- interest rates have dropped since you bought your car
- your credit score has improved (meaning you may qualify for a better rate)
- you financed your car through a dealership (which usually means higher rates)
Review the terms of your existing auto loan. Before you start shopping for a new loan, you need to know where you stand with your current loan. Find out what you're paying in interest, how many months you have left on the loan, your current pay off amount and whether there's a pre-payment penalty in place.
Determine if your car qualifies. While each bank has it's own qualification requirements, most banks will not refinance a vehicle that:
- has less than $7,500 left on the loan
- is more than seven years old
- has 100,000 miles or more (some banks set the cap at 70,000)
- is used commercially
- has a salvage title
You also won't have much luck refinancing a motorcycle or RV. Some banks even rule out certain vehicle makes.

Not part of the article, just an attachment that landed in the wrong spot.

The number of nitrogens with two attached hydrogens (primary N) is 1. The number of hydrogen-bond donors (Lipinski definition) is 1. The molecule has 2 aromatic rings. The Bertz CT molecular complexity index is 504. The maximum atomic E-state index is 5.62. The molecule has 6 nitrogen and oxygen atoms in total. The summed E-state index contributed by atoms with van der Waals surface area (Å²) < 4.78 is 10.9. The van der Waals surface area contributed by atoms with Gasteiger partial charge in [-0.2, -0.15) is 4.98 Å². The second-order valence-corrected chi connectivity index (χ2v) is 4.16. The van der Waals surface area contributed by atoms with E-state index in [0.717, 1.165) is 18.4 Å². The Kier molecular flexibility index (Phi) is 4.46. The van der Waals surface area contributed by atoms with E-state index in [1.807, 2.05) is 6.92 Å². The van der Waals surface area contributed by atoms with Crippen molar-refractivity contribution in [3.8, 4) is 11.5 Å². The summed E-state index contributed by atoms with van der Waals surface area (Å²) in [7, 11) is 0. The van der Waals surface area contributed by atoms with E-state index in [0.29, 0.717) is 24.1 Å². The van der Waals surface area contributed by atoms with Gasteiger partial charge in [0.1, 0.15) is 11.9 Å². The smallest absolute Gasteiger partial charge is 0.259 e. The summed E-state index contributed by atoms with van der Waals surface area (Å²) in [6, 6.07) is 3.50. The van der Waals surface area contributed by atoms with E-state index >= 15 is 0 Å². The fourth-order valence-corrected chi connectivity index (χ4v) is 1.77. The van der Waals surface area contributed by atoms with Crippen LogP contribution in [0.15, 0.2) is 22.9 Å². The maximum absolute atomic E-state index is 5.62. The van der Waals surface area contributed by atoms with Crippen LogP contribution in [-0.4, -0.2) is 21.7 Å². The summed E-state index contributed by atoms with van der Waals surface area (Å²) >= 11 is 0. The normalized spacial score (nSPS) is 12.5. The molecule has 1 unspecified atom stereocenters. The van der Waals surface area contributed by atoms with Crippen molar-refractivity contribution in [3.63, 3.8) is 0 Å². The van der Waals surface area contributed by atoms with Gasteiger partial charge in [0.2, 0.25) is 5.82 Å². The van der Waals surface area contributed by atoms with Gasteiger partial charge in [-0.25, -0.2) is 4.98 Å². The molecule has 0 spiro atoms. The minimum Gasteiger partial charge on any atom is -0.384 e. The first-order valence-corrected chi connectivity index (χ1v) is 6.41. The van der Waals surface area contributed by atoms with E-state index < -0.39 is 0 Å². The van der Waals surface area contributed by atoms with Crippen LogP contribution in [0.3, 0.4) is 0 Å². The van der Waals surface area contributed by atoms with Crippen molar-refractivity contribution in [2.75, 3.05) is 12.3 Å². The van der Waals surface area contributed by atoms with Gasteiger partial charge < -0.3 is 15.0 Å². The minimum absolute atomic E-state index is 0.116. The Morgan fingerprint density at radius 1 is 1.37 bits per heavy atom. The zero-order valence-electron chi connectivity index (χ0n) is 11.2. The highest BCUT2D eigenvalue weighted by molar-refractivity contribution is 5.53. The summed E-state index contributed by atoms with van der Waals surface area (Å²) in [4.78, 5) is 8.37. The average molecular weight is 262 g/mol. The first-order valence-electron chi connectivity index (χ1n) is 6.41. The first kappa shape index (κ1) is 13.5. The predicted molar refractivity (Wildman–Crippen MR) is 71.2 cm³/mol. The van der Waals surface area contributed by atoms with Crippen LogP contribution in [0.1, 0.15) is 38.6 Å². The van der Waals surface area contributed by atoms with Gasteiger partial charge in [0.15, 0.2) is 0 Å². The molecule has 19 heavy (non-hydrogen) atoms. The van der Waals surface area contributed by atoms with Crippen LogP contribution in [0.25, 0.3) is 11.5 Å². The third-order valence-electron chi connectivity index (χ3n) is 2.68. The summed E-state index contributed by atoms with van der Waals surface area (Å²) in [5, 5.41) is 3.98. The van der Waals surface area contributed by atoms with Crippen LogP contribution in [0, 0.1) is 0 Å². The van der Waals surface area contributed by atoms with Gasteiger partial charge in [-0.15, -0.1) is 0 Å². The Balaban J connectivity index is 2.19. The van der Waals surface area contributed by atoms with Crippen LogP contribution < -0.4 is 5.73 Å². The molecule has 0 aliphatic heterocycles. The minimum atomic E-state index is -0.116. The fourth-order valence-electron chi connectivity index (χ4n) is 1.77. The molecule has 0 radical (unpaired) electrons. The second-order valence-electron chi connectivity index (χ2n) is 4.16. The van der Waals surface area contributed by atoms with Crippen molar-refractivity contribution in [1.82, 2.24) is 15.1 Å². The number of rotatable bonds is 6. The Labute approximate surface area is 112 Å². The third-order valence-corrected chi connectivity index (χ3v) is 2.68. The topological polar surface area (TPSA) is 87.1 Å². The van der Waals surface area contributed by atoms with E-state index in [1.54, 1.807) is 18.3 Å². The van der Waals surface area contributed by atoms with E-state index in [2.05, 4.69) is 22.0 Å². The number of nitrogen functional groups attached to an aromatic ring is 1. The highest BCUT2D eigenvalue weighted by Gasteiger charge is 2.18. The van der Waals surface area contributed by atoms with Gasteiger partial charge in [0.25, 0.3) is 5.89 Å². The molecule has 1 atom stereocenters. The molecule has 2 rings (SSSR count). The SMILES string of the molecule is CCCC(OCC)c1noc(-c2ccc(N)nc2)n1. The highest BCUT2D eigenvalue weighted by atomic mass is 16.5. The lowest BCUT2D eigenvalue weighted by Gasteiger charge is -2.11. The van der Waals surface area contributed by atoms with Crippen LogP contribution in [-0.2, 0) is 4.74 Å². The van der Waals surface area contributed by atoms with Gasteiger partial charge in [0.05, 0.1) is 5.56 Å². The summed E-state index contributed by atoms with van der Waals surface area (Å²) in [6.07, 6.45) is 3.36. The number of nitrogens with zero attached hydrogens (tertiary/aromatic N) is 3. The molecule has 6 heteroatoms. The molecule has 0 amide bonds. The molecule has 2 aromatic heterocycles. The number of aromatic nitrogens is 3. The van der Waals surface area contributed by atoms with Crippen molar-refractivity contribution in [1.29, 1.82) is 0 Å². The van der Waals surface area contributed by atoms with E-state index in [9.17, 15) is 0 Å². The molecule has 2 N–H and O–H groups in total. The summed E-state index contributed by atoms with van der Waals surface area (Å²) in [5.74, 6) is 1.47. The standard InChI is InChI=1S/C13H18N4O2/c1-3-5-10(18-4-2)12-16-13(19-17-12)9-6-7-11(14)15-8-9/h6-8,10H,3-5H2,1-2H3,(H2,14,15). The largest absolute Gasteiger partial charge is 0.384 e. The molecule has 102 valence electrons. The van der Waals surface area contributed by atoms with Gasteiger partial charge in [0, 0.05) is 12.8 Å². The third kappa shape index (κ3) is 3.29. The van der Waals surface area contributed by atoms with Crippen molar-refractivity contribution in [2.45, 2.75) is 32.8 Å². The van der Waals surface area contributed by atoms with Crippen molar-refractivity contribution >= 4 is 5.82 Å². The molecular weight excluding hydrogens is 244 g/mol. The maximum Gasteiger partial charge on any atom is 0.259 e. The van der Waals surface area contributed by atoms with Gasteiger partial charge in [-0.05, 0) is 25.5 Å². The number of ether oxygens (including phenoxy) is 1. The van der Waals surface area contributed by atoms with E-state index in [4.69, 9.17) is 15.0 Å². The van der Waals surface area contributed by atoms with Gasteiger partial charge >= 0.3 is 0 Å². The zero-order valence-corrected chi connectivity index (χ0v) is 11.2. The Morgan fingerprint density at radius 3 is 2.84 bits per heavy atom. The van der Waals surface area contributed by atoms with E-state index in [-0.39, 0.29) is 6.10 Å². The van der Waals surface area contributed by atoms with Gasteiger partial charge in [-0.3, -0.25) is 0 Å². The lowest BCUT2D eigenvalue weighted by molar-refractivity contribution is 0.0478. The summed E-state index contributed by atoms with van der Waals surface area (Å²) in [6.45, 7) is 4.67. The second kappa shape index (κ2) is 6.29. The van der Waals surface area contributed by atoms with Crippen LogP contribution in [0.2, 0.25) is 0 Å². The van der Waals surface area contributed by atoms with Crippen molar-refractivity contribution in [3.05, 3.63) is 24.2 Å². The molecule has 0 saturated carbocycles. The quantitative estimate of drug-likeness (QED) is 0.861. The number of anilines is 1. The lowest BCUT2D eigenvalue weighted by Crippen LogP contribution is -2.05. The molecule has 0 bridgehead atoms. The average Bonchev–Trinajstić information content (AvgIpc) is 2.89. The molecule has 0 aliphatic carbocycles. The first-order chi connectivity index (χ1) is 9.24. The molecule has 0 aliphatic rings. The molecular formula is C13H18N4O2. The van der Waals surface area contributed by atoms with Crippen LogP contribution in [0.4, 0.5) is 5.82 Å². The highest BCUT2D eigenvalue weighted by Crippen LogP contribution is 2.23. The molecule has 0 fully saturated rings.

Compare rates. Call a few banks in your area to get a feel for where the interest rates are at. You can also use a site like bankrate.com to look up the national averages.
Tip: Be sure to go by used car interest rates. When you refinance, that's the rate you're likely to pay, even if you have a new car loan now.
Estimate how much a refinance will save you. You can use an online auto loan calculator to get the job done.
Apply for an auto refinance loan. If refinancing still seems to make sense after running your calculations, it's time to dig into all of the details. Question the banks that you're considering about any fees that you'll be expected to pay. A small fee to transfer the title and re-register the vehicle is to be expected, but some banks may also tack on a processing fee. Also, ask if there is a pre-payment penalty built into the loan. You want to avoid this because it will penalize you for paying off your loan early.
Once you've compared all of your options, submit your loan application to the bank with the best deal.
Review your paperwork and finalize your loan. Then, walk around feeling smart because you saved a bunch of money.
- Most banks will only refinance auto loans from other banks, so don't be surprised if your current bank turns you down
- Avoid cash out refinance offers. They'll add to the length and cost of your loan
What You Need
- A copy of your current loan papers
- Information about your vehicle VIN and mileage